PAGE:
Tuesday, May 24, 2016

Visual Studio development of ASP.NET Core RC2 Web App with PostgreSQL and Entity Framework code first deployed to Ubuntu

Getting started with Visual Studio development for ASP.NET Core RC2 connected to a PostgreSQL database using Entity Framework code first all deployed to a Ubuntu Linux server*

*While being developed in a Windows environment using Visual Studio 

Wow!  That's a mouthful of a heading!

Alright, so Microsoft just released ASP.NET Core RC2 a week ago.  ASP.NET Core RC2 is a cross platform web framework which allows a traditional c# web developer who is used to using tools like Visual Studio to develop applications for Windows servers can now target much cheaper Linux servers.  Hurray!  That's great.  But what about databases?  Well, Microsoft has announced they will be releasing MS-SQL Server 2016 on Linux, which is pretty incredible.  But it's still going to cost money.  PostgreSQL is a free open source SQL database which there is an open source package written (Npgsql) which provides Entity Framework support to PostgreSQL.

Basically what this means, is that you can develop with Visual Studio using the traditional ASP.NET MVC/webAPI with Entity Framework and Controller and View generation goodness you are used to, and now deploy to a free server with a free database.  Oh and did I mention, Visual Studio Community 2015 is free as well!  It's never been a better time to be a c# developer.  And in fact, any one can now use this toolset, so I expect it will grow in popularity.

Getting started with ASP.NET Core RC2 from a Windows and Visual Studio perspective

This is part 2 of a 2 part blog series for getting started with ASP.NET RC2 with Entity Framework connected to PostgreSQL deployed to an Ubuntu Linux server (In part 1 of this series the Ubuntu Linux server is created, setup and configured).  This blog entry will go over getting started on the Windows development experience, and that will include creating a basic app, and deploying to the linux server.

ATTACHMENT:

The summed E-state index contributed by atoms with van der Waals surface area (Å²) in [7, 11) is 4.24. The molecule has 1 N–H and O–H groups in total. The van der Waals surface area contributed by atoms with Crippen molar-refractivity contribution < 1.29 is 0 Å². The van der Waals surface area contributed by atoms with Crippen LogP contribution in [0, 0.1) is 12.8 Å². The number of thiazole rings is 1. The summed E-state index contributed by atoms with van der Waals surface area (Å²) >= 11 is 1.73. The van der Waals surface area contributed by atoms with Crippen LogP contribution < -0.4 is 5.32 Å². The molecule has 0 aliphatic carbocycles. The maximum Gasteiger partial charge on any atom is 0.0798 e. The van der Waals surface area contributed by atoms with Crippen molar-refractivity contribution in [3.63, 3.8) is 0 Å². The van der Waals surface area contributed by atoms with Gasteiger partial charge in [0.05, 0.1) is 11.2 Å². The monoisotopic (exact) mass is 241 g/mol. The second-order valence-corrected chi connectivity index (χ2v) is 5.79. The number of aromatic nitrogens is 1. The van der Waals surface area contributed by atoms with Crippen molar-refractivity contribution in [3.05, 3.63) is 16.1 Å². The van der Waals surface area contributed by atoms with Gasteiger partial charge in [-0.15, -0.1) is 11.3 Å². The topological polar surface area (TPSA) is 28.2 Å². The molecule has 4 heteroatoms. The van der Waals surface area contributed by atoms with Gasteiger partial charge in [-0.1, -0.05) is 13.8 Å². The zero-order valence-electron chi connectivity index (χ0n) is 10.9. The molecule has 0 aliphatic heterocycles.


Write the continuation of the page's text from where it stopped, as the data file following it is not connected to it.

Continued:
You will either need to run Windows 7+ in a virtual machine (which is what I do on my MacBook using Virtual Box running Windows 7) or you will need to be running it natively. 

Let's get started with download and install Visual Studio Community (It's free): https://www.visualstudio.com/en-us/products/visual-studio-community-vs.aspx

Install Microsoft ASP.NET and Web Tools Preview 1 tooling for Microsoft .NET Core 1.0.0.0 RC2: https://visualstudiogallery.msdn.microsoft.com/c94a02e9-f2e9-4bad-a952-a63a967e3935

Creating our example ASP.NET Core RC2 Application in Visual Studio


Open up visual studio, and select to create a new project.  For this example I will be naming the project unape.  I'm choosing this name as an acronym for Ubnutu nginx ASP.NET Core PostgreSQL Entity Framework.  This is what I'm calling the unape stack. Select .NetCore and ASP.NET Core Web Application.  Select the web application template, and leave the authentication method as Individual User Accounts.  This setting will populate the base application with a database context, controller methods, and views for user's to login with a password and change their password, along with role values.

As soon as you hit ok the app will be created and the packages will need to be restored.  This will add folders and stuff that aren't immediately available until all the packages have restored.   This takes about 15-45 seconds or so.  Although it may be dependent on internet connection speed.  The restoration process is indicated by an icon next to the references in the solution explorer. 


Add PostgreSQL EntityFramework data provider Npgsql


In order to connect Entity Framework to PostgreSQL a package named Npgsql must be added to the project.  It's an open source project, check it out.  Inside Visual Studio open up the Package manager console and run the following command:  

Install-Package Npgsql.EntityFrameworkCore.PostgreSQL -Pre

This command will cause Visual Studio to add the appropriate references to the project.json file and subsequently restore (download) the references for Npgsql.  The -Pre is for RC2.  The process of this restoration will again be indicated by the references icon in the solution explorer.